The second group that often appear within the Christmas Palace (as my home is often denominated during the winter months), are those of our local Christian friends who hope to reach out to their friends, family and co-workers. The believers here often have a difficult life, being made to feel that they are utterly alone. Their coworkers despise them for being so weak as to fall for the “opiate of the masses,” while their families harangue them for departing from tradition or following a foreigner’s religion. But at Christmas, people who would normally not listen to anything about the Bible or Jesus Christ are suddenly willing to at least sit and listen, provided such discussions are held within the context of explaining the origins and traditions of Christmas. They are especially willing to do so if they can go to a foreigner’s home and see some of the traditions associated with the holiday. They are often stunned when they arrive at my home, to find that Santa does not play the slightest part in the decorations, and that there are plenty of places where Christmas is celebrated without him. (Of course, to be fair, they are also usually stunned to find that pink is not a traditional Christmas color, but that’s another story.) My home then, often plays host to such people. Sometimes I invite them and sometimes local Christians bring along those they hope to reach with the gospel. I often invite other local Christians to join us. This is to counter the common idea that Christianity is for foreigners only. Seeing a number of local Christians, hearing them witness of grace of the Lord, is often a stunning experience for a native person. Many believers here consider Christmas their most important witnessing opportunity of the year, and a number of people have come to know the Lord they were first introduced to as part of a strange and foreign custom.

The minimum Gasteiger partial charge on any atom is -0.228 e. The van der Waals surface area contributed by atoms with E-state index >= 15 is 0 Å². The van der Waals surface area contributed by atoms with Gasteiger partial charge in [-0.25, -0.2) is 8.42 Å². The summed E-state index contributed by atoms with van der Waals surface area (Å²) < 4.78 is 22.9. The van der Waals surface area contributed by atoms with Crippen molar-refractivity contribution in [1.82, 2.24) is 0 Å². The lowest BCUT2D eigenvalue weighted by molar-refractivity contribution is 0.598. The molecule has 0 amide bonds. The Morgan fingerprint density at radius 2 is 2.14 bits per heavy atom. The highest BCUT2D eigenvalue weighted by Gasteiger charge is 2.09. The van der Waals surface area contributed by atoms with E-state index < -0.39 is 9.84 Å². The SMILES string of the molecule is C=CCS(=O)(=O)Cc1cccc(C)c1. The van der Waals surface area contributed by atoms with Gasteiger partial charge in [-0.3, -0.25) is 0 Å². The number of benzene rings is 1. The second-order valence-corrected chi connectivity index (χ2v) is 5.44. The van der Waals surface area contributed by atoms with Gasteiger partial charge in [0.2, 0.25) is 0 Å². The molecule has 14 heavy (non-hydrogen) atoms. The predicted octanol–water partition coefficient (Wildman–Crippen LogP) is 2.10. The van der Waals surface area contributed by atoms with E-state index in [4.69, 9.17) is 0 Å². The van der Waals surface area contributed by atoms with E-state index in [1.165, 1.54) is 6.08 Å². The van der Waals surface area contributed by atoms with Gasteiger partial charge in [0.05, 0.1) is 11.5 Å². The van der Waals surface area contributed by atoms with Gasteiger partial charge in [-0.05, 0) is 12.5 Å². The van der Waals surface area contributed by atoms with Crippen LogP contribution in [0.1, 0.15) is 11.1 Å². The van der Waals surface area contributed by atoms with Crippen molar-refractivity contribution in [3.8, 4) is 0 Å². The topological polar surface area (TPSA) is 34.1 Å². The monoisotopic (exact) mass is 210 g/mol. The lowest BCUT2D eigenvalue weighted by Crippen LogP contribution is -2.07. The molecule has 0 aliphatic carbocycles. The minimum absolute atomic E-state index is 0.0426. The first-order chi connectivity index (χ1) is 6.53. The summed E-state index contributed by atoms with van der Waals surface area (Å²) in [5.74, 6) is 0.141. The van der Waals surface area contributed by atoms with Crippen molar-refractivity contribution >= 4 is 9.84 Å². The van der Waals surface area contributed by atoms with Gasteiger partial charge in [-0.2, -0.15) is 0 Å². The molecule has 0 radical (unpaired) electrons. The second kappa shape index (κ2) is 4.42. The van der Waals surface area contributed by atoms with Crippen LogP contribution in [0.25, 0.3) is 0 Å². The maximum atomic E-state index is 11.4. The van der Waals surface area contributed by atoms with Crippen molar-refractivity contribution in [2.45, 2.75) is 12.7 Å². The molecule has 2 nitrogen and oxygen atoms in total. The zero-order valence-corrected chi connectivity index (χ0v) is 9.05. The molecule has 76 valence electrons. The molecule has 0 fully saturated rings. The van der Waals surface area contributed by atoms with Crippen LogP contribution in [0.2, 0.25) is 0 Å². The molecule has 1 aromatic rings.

The final group involved in our Christmas holidays are single believers of all nationalities. On Christmas Day, anyone without believing family is welcome here. In the morning, our home is usually filled with foreigners only. This is because Christmas is not recognized as a holiday, and no native person would have this day off. Most working contracts for foreigners, however, specify one day off for Christmas. Normally, we serve brunch to anywhere from three to ten guests and then gather around the tree, where we sing, pray together, read a variety of Christmas sermons by various authors (usually long passed away) and sometimes exchange gifts. The main meal comes around four, and we are joined by a number of local friends who want to celebrate, but have no one with whom they can unless they want to go to a big meal and watch their coworkers get drunk. There is a lot of eating, more singing, chocolate, plenty of laughter, and when it is time to go home in the evening it’s hard to imagine where all the day could have gone.

So for us, Christmas is an essential time for outreach, as well as for fellowship. We all appreciate your prayers each year as this time rolls around again: prayers for us as we prepare, prayers for those who visit with us and open hearts for them. – Miriam